Shanhaijing 山海经 The Classic of Mountains and Seas

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The Shanhaijing 山海经 “Classic of mountains and seas” is a kind of early geography of China. The modern version has 18 juan “scrolls” and consists of four parts describing “mountains” (Shanjing 山经), “seas” (Haijing 海经), “the great wilderness” (Dahuangjing 大荒经), and China herself (Haineijing 海内经). Another arrangement divides the book into two parts, the Shanjing 山经 or Wucang shanjing 五藏山经 which consists of five geographical chapters, and the Haijing 海经 which consists of the parts Haiwaijing 海外经, Haineijing 海内经 (four chapters each) and Dahuangjing 大荒经 (five chapters). Authorship is traditionally attributed to Emperor Yu 禹, the mythological founder of the Xia dynasty 夏 (17th to 15th cent. BCE), or Bo Yi 伯益, one of his ministers, or is said to be a chart of the ding 鼎 cauldrons Yu the Great erected in the provinces of China. Modern scholars believe that the book was compiled during the late Warring States 战国 (5th cent. – 221 BCE) and Han 汉 (206 BCE-220 CE) periods and is the product of a long time of compilation.

The first two parts of the book can be seen as Daoist writings. The first part deals with mountais and their nature and character, plants, animals and ores, all being features relevant for the ideal performance of Daoist shamans working there. It was probably compiled during the 4th and 3rd centuries BCE. The second part deals with foreign countries and its inhabitants and contains a lot of mythological stories and tales about strange persons and animals. It was probably written during the late 3rd or the 2nd centuries BCE. The last two parts were originally supplements compiled by the Former Han period 汉 (206 BC-8 AD) scholars Liu Xiang 刘向 or Liu Xin 刘歆. Only when Guo Pu 郭璞 started compiling his commentary during the 4th century the supplements were dealt with as proper parts of the classic.

Although the stories told in the Shanhaijing are historically not reliable they are valuable sources for the study of early Chinese mythology, and eventually for the origin of certain parts of Chinese popular religion. The Yellow Emperor 黄帝, for example, can be found out to have been a deity venerated in western China. TheShanhaijing is a rich source of information on early Chinese history, geography, astronomy, climate, religion, customs and habits, animals and plants, minerals, medicine, rivers and marine sciences. In the earliest bibliography Qilüe 七略 theShanhaijing was classified as a writing of divinatory (shushu 数术) character, yet from the Tang period 唐 (618-907) on it was seen as a geographical book. During the Song period 宋 (960-1279) the many superstitional and fictional accounts were the reason for its categorization as a book of cosmological character (wuxing 五行). In later ages the Shanhaijing was seen as a collection of phantastic stories and can be seen as the ancestor of Chinese novellas and fiction (xiaoshuo 小说).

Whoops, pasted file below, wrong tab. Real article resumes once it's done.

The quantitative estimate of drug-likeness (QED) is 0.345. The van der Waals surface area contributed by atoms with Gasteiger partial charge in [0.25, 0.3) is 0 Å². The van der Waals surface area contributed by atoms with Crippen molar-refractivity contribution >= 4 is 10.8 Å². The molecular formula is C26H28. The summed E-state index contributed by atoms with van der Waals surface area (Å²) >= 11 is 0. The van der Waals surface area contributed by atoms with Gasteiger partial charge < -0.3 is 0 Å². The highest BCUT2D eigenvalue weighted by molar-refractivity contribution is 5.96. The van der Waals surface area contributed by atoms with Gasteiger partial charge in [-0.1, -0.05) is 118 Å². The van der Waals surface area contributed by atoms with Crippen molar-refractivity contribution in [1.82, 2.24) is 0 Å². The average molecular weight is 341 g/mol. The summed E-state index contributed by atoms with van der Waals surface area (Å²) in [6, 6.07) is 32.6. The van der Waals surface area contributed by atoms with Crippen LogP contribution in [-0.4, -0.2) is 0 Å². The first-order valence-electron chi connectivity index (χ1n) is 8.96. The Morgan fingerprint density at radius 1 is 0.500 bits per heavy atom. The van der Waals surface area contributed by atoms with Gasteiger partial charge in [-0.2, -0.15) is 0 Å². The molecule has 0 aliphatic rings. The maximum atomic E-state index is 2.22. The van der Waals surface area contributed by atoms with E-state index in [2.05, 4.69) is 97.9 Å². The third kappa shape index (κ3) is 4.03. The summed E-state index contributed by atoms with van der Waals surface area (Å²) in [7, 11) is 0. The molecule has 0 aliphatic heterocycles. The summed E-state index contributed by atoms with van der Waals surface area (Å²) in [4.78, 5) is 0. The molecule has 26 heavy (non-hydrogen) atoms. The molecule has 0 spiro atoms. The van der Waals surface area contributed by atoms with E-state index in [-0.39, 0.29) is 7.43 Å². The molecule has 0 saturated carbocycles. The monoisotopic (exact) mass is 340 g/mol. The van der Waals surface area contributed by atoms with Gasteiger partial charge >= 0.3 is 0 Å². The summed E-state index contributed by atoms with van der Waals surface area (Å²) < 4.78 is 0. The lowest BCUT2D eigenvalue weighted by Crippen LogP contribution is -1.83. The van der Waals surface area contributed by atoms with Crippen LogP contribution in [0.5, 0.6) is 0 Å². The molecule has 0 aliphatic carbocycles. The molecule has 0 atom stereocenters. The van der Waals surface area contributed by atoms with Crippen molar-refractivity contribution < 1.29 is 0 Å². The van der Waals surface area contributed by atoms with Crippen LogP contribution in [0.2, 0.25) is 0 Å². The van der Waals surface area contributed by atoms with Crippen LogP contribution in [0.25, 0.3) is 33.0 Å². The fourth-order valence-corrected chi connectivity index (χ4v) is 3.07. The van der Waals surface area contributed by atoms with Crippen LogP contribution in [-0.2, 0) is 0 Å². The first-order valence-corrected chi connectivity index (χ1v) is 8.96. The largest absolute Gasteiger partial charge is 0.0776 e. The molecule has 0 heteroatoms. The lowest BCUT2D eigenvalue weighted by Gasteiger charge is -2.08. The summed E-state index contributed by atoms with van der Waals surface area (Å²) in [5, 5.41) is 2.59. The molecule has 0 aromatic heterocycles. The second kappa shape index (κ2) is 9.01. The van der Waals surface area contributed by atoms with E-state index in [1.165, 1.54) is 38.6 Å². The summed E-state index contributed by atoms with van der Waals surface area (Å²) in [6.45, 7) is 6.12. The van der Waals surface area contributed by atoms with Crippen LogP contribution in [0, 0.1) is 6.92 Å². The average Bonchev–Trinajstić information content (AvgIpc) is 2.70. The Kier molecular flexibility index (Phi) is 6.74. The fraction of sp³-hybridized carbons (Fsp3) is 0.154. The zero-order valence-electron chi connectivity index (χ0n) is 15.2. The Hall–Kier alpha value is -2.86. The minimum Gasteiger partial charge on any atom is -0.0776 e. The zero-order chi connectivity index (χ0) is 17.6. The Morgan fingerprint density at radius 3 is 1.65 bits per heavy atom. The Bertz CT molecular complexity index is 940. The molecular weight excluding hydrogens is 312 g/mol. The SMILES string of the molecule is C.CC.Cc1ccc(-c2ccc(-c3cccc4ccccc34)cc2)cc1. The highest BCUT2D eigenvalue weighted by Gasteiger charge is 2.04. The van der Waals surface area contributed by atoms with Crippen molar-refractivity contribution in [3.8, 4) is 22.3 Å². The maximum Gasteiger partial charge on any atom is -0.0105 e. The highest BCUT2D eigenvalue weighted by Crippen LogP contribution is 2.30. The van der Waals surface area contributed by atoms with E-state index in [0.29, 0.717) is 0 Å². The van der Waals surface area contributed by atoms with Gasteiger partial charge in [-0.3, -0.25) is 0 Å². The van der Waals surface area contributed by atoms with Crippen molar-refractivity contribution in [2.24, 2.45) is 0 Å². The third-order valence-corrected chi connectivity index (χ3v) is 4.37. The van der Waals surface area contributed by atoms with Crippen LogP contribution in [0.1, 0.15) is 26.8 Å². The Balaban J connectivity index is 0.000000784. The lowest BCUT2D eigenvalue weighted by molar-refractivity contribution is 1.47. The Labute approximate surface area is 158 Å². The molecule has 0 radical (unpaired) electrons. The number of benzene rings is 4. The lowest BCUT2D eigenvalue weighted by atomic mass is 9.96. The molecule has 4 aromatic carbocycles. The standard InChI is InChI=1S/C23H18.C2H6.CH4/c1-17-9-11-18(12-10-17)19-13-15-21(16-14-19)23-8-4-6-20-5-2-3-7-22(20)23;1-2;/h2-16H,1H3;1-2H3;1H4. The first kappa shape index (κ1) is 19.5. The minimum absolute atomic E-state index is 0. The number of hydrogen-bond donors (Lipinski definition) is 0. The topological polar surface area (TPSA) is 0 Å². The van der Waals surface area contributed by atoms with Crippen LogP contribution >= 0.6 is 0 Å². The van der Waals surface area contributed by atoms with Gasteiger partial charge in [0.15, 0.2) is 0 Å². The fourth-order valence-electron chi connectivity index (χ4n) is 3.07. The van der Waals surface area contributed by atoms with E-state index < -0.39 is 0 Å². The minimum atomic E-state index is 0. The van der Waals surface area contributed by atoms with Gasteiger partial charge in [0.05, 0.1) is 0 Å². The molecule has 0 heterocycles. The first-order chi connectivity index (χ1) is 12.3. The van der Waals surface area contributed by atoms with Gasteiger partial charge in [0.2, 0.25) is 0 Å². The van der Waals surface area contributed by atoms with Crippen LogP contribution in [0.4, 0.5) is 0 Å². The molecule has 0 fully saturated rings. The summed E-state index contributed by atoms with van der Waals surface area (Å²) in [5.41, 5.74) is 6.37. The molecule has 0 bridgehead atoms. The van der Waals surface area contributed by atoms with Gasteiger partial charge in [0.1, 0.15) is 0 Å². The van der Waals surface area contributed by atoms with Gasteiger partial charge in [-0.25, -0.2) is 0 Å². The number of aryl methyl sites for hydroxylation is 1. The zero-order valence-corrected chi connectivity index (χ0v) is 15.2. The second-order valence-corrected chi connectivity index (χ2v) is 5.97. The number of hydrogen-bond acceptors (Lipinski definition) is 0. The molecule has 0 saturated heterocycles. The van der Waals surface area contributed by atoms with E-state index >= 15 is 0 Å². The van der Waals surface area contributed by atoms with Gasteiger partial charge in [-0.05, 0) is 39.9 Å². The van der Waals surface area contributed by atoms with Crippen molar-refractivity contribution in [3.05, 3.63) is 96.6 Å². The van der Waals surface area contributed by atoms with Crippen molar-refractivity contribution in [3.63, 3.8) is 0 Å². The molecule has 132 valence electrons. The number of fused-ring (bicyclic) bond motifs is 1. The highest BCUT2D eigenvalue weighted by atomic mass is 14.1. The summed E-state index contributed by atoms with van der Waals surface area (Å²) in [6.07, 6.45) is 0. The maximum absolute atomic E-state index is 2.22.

Guo Pu’s commentary to the Shanhaijing is the oldest. During the Qing period 清 (1644-1911) Hao Yixing 郝懿行 wrote a commentary, the Shanhaijing jianshu 山海经笺疏. Less important commentaries were written by Yang Shen 杨慎, Wang Chongqing 王崇庆, Wang Niansun 王念孙, He Zhuo 何焯, Wu Renchen 吴任臣 and Bi Yuan 毕沅. The most recent commentary is Yuan Ke’s 袁珂 Shanhaijing jishi 山海经集释 from 1980.

The Shanhaijing is to be found in the Daoist Canon Daozang 道藏 and thecollectanea Gujin yishi 古今逸史, Siku quanshu 四库全书, Gezhi congshu 格致丛书,Ershierzi 二十二子, Baizi quanshu 百子全书, Mishu ershiyi zhong 秘书二十一种, Sibu congkan 四部丛刊, Sibu beiyao 四部备要 and Longxi jingshe congshu 龙溪精舍丛书.

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